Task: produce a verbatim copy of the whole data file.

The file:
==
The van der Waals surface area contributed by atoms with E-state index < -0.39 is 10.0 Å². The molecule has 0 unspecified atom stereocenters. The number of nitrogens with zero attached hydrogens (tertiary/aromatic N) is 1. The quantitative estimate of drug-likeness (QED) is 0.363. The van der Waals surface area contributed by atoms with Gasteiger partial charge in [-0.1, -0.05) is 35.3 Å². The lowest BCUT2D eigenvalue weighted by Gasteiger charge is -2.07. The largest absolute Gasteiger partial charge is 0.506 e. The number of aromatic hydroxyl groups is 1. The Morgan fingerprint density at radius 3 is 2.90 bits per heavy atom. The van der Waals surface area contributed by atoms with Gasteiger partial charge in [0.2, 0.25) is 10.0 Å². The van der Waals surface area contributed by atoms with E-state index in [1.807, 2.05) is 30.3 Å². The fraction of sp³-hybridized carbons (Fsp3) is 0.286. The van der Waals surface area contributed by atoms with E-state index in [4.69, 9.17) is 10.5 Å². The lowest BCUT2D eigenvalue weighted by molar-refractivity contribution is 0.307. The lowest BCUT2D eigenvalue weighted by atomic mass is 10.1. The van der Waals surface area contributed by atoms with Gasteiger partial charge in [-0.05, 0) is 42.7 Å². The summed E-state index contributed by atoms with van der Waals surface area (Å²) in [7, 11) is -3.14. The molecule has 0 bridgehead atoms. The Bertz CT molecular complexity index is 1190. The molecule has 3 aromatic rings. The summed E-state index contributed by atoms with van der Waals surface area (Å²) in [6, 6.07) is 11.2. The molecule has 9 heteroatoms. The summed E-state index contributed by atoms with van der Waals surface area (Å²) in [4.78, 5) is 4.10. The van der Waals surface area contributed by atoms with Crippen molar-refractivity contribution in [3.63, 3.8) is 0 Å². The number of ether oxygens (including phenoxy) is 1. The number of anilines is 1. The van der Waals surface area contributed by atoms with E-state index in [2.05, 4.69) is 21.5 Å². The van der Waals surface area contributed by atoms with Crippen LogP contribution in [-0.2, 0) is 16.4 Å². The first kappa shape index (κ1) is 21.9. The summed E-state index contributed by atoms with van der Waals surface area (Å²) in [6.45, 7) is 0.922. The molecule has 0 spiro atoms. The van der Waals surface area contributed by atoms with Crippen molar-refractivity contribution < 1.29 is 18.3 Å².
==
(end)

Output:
The van der Waals surface area contributed by atoms with E-state index < -0.39 is 10.0 Å². The molecule has 0 unspecified atom stereocenters. The number of nitrogens with zero attached hydrogens (tertiary/aromatic N) is 1. The quantitative estimate of drug-likeness (QED) is 0.363. The van der Waals surface area contributed by atoms with Gasteiger partial charge in [-0.1, -0.05) is 35.3 Å². The lowest BCUT2D eigenvalue weighted by Gasteiger charge is -2.07. The largest absolute Gasteiger partial charge is 0.506 e. The number of aromatic hydroxyl groups is 1. The Morgan fingerprint density at radius 3 is 2.90 bits per heavy atom. The van der Waals surface area contributed by atoms with Gasteiger partial charge in [0.2, 0.25) is 10.0 Å². The van der Waals surface area contributed by atoms with E-state index in [1.807, 2.05) is 30.3 Å². The fraction of sp³-hybridized carbons (Fsp3) is 0.286. The van der Waals surface area contributed by atoms with E-state index in [4.69, 9.17) is 10.5 Å². The lowest BCUT2D eigenvalue weighted by molar-refractivity contribution is 0.307. The lowest BCUT2D eigenvalue weighted by atomic mass is 10.1. The van der Waals surface area contributed by atoms with Gasteiger partial charge in [-0.05, 0) is 42.7 Å². The summed E-state index contributed by atoms with van der Waals surface area (Å²) in [7, 11) is -3.14. The molecule has 0 bridgehead atoms. The Bertz CT molecular complexity index is 1190. The molecule has 3 aromatic rings. The summed E-state index contributed by atoms with van der Waals surface area (Å²) in [6, 6.07) is 11.2. The molecule has 9 heteroatoms. The summed E-state index contributed by atoms with van der Waals surface area (Å²) in [4.78, 5) is 4.10. The van der Waals surface area contributed by atoms with Crippen molar-refractivity contribution in [3.63, 3.8) is 0 Å². The number of ether oxygens (including phenoxy) is 1. The number of anilines is 1. The van der Waals surface area contributed by atoms with E-state index in [2.05, 4.69) is 21.5 Å². The van der Waals surface area contributed by atoms with Crippen LogP contribution in [-0.2, 0) is 16.4 Å². The first kappa shape index (κ1) is 21.9. The summed E-state index contributed by atoms with van der Waals surface area (Å²) in [6.45, 7) is 0.922. The molecule has 0 spiro atoms. The van der Waals surface area contributed by atoms with Crippen molar-refractivity contribution < 1.29 is 18.3 Å².